Former Fidelity executive poses new challenge to 401(k) unit

BOSTON, April 3 Thu Apr 3, 2014 5:16pm EDT

BOSTON, April 3 (Reuters) - Robert Reynolds, a former Fidelity Investments executive, wants to become a formidable rival to the largest U.S. 401(k) recordkeeper.

Reynolds, who runs Great-West Lifeco U.S. Inc, said on Thursday he struck a deal to buy the large 401(k) recordkeeping unit of JPMorgan Chase & Co Inc. The deal, in which terms were not disclosed, creates the second-largest U.S. recordkeeper of 401(k)-style retirement plans with 6.8 million participants and $387 billion in assets.

"I approach this as we want to be the best," Reynolds said. "I helped build Fidelity's business and the focus always was being the best at what we do."

However, Fidelity still dominates that retirement plan recordkeeping market by a wide margin. Its full defined contribution recordkeeping assets under administration totaled $1.36 trillion at the end of 2013, a Fidelity spokesman said. That's up from $678 billion in 2008. Those assets include 401(k) plans and the defined contribution plan assets of nonprofits and universities, for example.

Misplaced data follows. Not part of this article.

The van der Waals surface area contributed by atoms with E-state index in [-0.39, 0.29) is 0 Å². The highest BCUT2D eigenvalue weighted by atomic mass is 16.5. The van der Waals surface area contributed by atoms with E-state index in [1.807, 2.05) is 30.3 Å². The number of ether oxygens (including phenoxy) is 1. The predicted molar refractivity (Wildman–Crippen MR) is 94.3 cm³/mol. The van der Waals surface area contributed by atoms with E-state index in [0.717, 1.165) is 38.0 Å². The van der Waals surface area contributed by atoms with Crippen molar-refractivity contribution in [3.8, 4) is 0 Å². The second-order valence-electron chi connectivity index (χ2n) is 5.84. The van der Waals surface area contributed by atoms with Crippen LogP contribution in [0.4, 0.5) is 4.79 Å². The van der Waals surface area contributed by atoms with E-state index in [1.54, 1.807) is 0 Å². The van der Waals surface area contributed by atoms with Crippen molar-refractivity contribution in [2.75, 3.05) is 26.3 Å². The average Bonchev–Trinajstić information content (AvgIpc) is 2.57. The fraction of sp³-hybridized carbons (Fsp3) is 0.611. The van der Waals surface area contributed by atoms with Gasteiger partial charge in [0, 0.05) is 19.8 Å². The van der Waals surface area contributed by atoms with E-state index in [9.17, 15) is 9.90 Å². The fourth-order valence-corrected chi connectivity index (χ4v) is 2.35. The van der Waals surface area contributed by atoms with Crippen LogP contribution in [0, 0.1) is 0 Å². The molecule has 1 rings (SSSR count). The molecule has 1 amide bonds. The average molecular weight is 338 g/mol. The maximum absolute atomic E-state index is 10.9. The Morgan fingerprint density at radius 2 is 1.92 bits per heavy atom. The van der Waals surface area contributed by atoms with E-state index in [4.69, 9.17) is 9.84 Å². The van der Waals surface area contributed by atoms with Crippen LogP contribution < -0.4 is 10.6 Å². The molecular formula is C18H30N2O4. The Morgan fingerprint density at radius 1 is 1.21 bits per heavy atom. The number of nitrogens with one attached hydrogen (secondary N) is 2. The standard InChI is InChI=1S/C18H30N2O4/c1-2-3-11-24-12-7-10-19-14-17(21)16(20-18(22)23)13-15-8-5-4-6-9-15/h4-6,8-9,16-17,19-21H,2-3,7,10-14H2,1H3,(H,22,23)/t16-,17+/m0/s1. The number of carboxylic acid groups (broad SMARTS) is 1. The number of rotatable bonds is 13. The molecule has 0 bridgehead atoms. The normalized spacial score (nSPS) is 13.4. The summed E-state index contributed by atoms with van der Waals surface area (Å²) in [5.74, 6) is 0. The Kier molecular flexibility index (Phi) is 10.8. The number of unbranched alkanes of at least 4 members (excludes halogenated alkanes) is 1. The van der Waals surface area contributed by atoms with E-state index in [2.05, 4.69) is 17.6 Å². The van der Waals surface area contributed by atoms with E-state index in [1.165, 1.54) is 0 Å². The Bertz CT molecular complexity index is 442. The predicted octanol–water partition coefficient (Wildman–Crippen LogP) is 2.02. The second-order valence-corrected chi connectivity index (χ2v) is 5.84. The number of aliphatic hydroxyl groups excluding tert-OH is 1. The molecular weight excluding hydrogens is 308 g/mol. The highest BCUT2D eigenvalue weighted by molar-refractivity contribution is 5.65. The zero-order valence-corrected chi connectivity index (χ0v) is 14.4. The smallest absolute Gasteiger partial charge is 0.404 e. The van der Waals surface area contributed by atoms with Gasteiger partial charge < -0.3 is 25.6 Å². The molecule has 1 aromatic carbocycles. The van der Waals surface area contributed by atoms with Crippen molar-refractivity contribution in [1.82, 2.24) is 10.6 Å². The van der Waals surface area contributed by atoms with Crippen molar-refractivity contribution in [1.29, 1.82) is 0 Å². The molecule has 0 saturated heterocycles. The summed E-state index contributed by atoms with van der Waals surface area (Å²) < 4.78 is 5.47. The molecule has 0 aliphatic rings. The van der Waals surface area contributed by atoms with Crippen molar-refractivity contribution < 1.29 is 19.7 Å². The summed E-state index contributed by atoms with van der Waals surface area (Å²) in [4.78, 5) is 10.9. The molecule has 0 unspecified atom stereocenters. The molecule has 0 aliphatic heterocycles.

Reynolds is well known inside Boston-based Fidelity. He was a senior executive there and his office was right next to Fidelity Chairman Edward C. Johnson's. Reynolds left Fidelity in 2007 after a 24-year career.

Last month, Reynolds was named chief executive of Great-West Lifeco U.S., which also owns Boston-based Putnam Investments and Great-West Financial in Denver. Reynolds had been serving as CEO of Putnam, where he landed in 2008 after leaving Fidelity.

Reynolds said JPMorgan's book of business includes plenty of mega 401(k) plan clients who are Fortune 500 companies. The Great-West recordkeeping business covers smaller 401(k) clients and the nonprofit sector, he said.

Reynolds did not rule out more acquisitions. But he said the JPMorgan deal puts Great-West in a position to also grow organically.

"We feel very confident that with what we have today we can grow dramatically organically," Reynolds said. "But I'd never sit here and say I'd never do another acquisition either." (Reporting By Tim McLaughlin; Editing by Bernard Orr)

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